OK, let's drop back to fundamentals:

25x is rule of thumb for what you need in investments to think about retirement, early or otherwise. But some things that could require less:

- you will pay off the mortgage, so you only need 25x your core expenses plus whatever it takes to pay off the mortgage, or:

(25 * (25k-8k)) + 8k*7 years = $425k + 56k = 481k+/-

https://www.gocurrycracker.com/what-is-your-retirement-number-the-4-rule/You can subtract from this due to Social Security - If SS income is 16k per year, you only need enough $ to get you to SS age, not enough to fund a 30+ year retirement. So only about 15 years' worth. Or let's say SS is 8k per year, then you need enough to reliably fund the other half of your core cost of living.

https://www.gocurrycracker.com/social-security-and-early-retirement/re: 20% tax withholding - withholding is not the same as tax paid. You'll get most/all of this back at tax time. It does affect cash flow.

Your questions:

1) yes, you could use the 72t to provide only a portion of your total annual spending. The rest would come from whichever source was best.

2) That's now how a 72t works. The amount you withdraw annually is based on your life expectancy. Using current interest rates, you need $250k to get $10k/year.

3) Should you contribute more to 403b/457 today? You decide this based on comparing your current tax rate to your rate in retirement.

If your current federal tax rate is 22%, and you can pay lower later, then it is best to contribute now for tax savings at 22%. If your current tax rate is 12%, and you expect to pay at a higher rate in retirement (say 25-37%) then it is best to NOT contribute to 457 and do Roth or taxable account.

In Retirement, you could choose to do just withdraw from your 403b and pay the 10% penalty. Maybe 10% is a lower tax + penalty than you pay now, in which case this is a fine way to go.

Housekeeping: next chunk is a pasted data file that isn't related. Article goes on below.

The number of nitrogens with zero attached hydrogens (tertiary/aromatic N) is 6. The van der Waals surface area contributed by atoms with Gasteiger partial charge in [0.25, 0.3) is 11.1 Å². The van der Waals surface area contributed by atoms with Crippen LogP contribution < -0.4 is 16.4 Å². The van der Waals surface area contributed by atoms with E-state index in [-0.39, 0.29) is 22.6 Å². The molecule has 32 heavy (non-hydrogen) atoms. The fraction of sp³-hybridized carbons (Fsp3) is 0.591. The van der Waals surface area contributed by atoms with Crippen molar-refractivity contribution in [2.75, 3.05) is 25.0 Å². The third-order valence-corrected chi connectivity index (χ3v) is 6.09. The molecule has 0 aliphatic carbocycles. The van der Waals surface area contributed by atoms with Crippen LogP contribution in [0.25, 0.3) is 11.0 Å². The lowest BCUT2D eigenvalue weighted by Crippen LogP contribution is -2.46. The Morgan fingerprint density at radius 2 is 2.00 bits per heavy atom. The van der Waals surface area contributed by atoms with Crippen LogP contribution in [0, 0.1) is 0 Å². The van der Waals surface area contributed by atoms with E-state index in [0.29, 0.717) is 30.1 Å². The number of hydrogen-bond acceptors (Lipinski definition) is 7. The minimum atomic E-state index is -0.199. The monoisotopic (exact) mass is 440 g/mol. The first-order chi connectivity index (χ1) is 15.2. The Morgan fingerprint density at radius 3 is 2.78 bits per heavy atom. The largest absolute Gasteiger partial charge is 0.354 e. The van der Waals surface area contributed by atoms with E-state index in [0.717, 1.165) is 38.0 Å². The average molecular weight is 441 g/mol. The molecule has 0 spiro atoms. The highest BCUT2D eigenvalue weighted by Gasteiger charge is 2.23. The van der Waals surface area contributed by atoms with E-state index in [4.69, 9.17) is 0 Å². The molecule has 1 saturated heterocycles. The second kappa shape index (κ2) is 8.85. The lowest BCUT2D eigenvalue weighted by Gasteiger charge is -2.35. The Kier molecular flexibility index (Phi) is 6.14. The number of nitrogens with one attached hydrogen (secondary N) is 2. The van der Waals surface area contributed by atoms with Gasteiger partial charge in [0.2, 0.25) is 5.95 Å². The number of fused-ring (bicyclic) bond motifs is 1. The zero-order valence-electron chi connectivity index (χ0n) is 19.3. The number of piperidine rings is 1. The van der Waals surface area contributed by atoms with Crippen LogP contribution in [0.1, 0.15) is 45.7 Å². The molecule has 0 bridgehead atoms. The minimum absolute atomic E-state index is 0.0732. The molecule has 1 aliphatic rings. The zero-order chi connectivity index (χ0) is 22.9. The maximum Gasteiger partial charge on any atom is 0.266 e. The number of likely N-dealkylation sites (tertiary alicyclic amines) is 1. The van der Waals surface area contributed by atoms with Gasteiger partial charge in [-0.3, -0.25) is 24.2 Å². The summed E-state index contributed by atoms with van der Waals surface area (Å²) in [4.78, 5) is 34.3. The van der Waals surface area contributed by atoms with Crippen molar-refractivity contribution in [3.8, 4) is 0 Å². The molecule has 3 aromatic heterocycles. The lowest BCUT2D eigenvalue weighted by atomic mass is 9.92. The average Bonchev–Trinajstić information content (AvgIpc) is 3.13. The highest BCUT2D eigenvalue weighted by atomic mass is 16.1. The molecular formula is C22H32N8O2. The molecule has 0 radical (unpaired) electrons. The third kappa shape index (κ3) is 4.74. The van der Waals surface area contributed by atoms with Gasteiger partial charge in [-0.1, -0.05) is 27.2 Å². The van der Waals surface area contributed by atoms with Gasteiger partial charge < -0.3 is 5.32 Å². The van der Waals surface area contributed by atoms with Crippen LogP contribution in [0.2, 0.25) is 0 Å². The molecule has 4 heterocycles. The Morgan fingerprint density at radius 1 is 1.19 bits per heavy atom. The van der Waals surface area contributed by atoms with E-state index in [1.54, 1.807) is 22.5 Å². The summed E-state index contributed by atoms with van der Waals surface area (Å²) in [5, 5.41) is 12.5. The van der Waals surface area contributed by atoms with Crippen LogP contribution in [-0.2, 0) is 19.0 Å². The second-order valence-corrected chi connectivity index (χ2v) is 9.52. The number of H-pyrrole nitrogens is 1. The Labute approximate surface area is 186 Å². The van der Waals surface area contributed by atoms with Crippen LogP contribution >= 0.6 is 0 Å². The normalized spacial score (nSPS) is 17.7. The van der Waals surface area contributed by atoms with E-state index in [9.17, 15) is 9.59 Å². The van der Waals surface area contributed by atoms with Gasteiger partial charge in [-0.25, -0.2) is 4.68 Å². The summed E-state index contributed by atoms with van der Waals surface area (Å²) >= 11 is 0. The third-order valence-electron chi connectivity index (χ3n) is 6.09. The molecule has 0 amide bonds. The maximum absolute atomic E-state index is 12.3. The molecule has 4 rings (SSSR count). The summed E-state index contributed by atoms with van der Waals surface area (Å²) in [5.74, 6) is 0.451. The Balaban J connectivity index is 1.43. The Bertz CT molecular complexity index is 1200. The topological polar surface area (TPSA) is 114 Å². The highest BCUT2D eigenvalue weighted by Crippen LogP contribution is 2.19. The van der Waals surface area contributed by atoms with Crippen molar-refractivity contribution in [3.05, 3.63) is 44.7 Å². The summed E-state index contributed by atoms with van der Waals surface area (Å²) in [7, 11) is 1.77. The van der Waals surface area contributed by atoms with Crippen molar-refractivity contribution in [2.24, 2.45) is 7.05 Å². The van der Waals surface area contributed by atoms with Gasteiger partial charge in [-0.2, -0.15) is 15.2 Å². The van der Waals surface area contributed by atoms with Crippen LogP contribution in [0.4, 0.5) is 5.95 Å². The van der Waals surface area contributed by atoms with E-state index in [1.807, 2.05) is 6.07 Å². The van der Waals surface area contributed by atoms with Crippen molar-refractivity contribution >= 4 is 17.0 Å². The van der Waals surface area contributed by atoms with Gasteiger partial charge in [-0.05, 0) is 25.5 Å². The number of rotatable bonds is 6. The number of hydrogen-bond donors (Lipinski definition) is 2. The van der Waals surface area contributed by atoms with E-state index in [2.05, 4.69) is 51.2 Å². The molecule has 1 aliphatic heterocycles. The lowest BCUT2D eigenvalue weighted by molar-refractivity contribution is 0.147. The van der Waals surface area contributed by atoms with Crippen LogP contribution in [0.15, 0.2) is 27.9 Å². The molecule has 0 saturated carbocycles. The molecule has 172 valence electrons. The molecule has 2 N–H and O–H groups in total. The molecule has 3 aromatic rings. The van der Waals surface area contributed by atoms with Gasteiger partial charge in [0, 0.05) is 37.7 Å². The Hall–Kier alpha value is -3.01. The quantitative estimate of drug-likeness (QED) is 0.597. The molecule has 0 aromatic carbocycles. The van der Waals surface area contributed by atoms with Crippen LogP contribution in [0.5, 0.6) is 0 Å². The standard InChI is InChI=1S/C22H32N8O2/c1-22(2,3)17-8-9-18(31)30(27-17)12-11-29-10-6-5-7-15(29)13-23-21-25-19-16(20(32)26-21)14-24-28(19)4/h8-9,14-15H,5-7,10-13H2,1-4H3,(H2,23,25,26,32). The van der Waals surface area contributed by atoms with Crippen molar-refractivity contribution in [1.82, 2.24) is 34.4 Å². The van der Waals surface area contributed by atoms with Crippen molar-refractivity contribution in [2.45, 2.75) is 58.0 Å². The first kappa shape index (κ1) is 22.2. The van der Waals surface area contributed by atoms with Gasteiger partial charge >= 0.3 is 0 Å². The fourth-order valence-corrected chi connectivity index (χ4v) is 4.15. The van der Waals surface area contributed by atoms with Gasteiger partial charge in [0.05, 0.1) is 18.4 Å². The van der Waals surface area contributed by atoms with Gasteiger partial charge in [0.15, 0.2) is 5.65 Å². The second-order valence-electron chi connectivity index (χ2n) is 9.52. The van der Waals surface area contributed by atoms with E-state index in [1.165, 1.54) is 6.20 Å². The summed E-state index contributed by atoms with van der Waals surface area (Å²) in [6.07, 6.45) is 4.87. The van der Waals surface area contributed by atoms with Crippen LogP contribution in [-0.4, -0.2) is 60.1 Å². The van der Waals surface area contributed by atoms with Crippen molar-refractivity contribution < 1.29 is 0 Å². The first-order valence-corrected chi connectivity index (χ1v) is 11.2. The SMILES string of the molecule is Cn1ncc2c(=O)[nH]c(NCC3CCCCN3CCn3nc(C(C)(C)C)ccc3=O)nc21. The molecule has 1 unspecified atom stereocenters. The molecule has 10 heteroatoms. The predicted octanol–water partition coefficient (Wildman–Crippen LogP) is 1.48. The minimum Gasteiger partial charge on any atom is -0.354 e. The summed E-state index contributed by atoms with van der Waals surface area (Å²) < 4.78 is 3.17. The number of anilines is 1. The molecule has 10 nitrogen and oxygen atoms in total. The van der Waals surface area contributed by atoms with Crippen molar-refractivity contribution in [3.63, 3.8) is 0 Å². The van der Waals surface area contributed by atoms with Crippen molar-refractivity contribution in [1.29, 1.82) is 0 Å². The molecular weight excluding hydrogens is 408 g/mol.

You'll also might pay some income tax on that withdrawal. It could be 0%. But it might be 10% or 12%. So now your effective tax + penalty rate is 20-22%.

Those withdrawals will also reduce ACA subsidies at a rate of 15%. $1 in income loses 15 cents in subsidy. This could push the effective tax rate up as high as 37%.

https://www.gocurrycracker.com/obamacare-optimization-early-retirement/In short, compare current marginal rate to retirement marginal rate.

new 1) this is the same as question 3 above - if you pay a higher tax rate now than in retirement, contribute to retirement accounts. If you don't, then don't. Then you do a 72t or Roth conversion ladder to access those funds. It wouldn't make sense to choose to pay more tax now just to have some dollars outside the retirement account.

new 2) this isn't how capital gain harvesting works. If all you are doing is harvesting gains you have the same number of shares before and after harvesting. You sell at the current market price and buy at the current market price.

https://www.gocurrycracker.com/long-term-long-term-capital-gains/Higher basis means lower potential future taxes (say 10 years from now.)

An example:

https://www.gocurrycracker.com/harvesting-massive-capital-gains/In the original comment you suggested putting 50k into retirement accounts, so I assumed your income was $100k+. If income is $50k as you outline here, then your highest Federal tax rate on income is going to be 12%.

When you consider that the ACA tax is 15% up to 300% FPL, then tax now (12%) is less than tax in retirement (15%+.) In that case, NOT contributing to retirement accounts beyond the amount that gets a 401k match is the winner mathematically.